The problem is that as developers are extending game length, the idea of “content” starts selling at a premium. And the emerging idea of Games As A Service (which I talked about in my very first blog post on here) had made it so developers don’t want their games to end at all. So endgame content stops being extra and starts becoming a part of the actual game which becomes a detriment to the game (and overall game design) itself.
Continue reading “Endgame Discontent”
I took the last week off because I unexpectedly needed a bit of a break from writing, but I’m back for a new entry! Today I’d like to talk about a game series that’s near and dear to my heart: the Souls series. The main series is, of course, the Dark Souls series – but there is also Demon’s Souls and Bloodborne, as well as games that have similar styles like Nioh and The Surge. Elements of the Souls series have popped up in all sorts of other genres due to its immense popularity and it’s been one of the more influential modern series in terms of game design.
It’s also unfortunately gotten a bit of a reputation due to a certain subset of its fans. The Souls games are often heralded as a series for “true gamers” and the internet meme of “git gud” is often closely associated with it because the so-called “difficulty” of the Souls games is what lots of people like to talk about as if that’s what draws people to the series. Souls games are almost a trial by fire in the gaming world and lots of arguments have been had over whether the series needs an easy mode or a better way to get new people into the game. And since I’m a huge fan of the series, I have opinions on the subject. So here’s what I think:
The Souls games aren’t hard.
Continue reading “Souls Hard or Hardly Souls?”
Last Thursday night, the Dallas Fuel played the Houston Outlaws in the Overwatch League. Going into the match, it was expected that the Dallas Fuel would destroy the Houston Outlaws because the Fuel was considered to be one of the better Western teams in the league and near the top in talent. The Outlaws then ended up crushing the Fuel 4-0 and it looked really, really bad for Fuel. There was no communication, a lot of bad playing, and just in general they did not look like a top tier team.
That night after the match Felix Lengyel aka xQc – a tank player for Dallas who didn’t even play in this particular match – got on his Twitch stream (which he has thousand of follower for and is one of the more notorious and/or popular Overwatch streamers) and insulted the main tank player for the Houston Outlaws, Austin Wilmot aka Muma. Muma is openly gay, and xQc’s insult was homophobic in nature. You can see the clip of xQc’s comment here. (Warning: Graphic language in this clip.)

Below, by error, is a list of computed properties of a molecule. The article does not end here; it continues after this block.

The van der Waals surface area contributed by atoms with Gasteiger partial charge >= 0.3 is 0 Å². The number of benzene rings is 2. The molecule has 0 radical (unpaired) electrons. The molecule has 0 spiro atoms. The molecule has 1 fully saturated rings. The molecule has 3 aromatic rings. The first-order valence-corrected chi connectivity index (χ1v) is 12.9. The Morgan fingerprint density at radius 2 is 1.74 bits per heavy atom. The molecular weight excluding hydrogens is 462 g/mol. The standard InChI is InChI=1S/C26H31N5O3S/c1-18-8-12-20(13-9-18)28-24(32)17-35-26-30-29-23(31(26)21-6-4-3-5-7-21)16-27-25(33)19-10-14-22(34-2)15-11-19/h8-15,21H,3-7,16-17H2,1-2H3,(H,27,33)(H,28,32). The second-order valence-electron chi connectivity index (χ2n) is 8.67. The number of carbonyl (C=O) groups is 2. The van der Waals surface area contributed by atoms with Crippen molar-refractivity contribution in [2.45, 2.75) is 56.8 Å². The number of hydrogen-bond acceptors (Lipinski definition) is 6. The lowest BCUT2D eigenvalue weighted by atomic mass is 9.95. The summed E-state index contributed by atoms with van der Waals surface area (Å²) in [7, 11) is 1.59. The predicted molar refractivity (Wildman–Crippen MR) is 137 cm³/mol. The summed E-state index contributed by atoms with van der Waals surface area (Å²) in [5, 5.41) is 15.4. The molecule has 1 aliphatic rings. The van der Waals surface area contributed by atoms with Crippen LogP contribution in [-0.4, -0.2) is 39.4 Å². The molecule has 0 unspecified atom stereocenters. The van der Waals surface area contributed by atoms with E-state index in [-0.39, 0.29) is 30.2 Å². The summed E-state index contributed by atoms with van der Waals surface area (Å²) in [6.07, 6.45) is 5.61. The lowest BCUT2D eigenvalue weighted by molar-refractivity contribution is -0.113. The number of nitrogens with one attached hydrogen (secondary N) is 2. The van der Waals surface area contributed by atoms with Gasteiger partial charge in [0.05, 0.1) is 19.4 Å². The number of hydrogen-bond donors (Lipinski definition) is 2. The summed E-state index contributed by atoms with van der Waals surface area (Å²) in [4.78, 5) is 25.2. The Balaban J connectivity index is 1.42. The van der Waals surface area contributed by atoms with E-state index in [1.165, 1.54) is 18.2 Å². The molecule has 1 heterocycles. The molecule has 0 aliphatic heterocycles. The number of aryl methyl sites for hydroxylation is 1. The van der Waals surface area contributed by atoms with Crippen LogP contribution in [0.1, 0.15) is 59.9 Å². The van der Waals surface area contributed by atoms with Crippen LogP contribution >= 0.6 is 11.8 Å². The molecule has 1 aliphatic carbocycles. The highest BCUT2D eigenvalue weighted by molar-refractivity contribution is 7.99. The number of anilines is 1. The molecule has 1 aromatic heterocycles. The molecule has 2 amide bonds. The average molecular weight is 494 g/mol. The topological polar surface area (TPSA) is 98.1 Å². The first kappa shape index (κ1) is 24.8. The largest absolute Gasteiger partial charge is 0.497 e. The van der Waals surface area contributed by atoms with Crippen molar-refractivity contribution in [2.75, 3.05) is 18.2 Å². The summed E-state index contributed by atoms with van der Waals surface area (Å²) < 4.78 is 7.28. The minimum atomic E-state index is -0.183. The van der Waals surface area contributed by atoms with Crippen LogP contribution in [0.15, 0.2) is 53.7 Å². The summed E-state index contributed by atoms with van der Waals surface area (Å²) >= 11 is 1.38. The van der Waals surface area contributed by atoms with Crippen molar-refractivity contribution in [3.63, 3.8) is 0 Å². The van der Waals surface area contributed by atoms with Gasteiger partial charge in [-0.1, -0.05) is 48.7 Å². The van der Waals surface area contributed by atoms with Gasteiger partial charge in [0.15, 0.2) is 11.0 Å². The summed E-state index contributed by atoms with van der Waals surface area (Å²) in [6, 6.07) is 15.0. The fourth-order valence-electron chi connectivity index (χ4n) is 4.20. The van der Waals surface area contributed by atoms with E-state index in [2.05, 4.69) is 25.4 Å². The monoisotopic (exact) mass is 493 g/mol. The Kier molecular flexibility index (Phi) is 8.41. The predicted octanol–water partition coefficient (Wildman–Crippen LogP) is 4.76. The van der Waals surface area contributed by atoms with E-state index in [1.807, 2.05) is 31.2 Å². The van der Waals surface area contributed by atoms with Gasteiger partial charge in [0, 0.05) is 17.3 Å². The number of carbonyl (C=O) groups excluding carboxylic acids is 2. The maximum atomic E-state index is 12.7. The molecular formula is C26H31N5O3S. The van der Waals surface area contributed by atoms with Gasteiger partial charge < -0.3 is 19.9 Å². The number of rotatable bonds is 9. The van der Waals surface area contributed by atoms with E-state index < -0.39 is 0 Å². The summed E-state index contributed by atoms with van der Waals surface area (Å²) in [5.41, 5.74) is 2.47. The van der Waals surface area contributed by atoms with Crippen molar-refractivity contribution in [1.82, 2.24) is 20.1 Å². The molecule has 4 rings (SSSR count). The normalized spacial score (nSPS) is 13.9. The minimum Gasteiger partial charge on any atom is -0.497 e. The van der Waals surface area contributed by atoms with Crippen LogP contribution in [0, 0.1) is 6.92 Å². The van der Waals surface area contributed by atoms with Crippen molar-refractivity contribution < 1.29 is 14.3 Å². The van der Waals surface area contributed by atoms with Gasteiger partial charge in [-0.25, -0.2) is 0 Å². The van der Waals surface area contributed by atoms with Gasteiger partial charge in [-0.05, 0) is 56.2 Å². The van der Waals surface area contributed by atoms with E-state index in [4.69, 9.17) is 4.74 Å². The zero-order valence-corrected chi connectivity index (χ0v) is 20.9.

Continue reading “Apology Not Accepted: The Internet’s Judgment is Final”
The Overwatch League started this past week and it’s kind of a big deal. It’s the first real push to make e-sports into a viable, watchable event in the same vein as regular sports. Normally e-sports are focused around tournaments – a company or organization sponsors a particular team who will work together and compete in tournaments across the globe all year for money and prizes. One organization can sponsor teams for multiple different games – Cloud 9, for example, sponsors teams in Rocket League, Dota 2, Counter-Strike, and Overwatch among others. In certain genres, though, there aren’t teams and it’s just individual players who play at all the tournaments that are hosted at different conventions. Fighting games are a specific example – for tournaments like EVO it’s all individuals who are competing for the prize money.
Overwatch League is an attempt by Activision Blizzard to make e-sports more than just single tournaments that happen across the year. They’re specifically using the popularity of Overwatch as the game to launch their bid into a possible multi-billion dollar sports league that will generate revenue through thousands of fans watching the games. Like regular sports teams, the teams competing in the Overwatch League are based out of particular cities so there are “home” and “away” teams just like other sports. There are owners of teams who are forking up the cash to get the team in the league – Robert Kraft, the owner of the New England Patriots, is the owner of the Boston Uprising team in the Overwatch League. If that doesn’t make you realize how big a deal this is and just what Activision Blizzard is attempting to accomplish with the Overwatch League, I don’t know what will.
Continue reading “EEEEEEEEEEE! Sports.”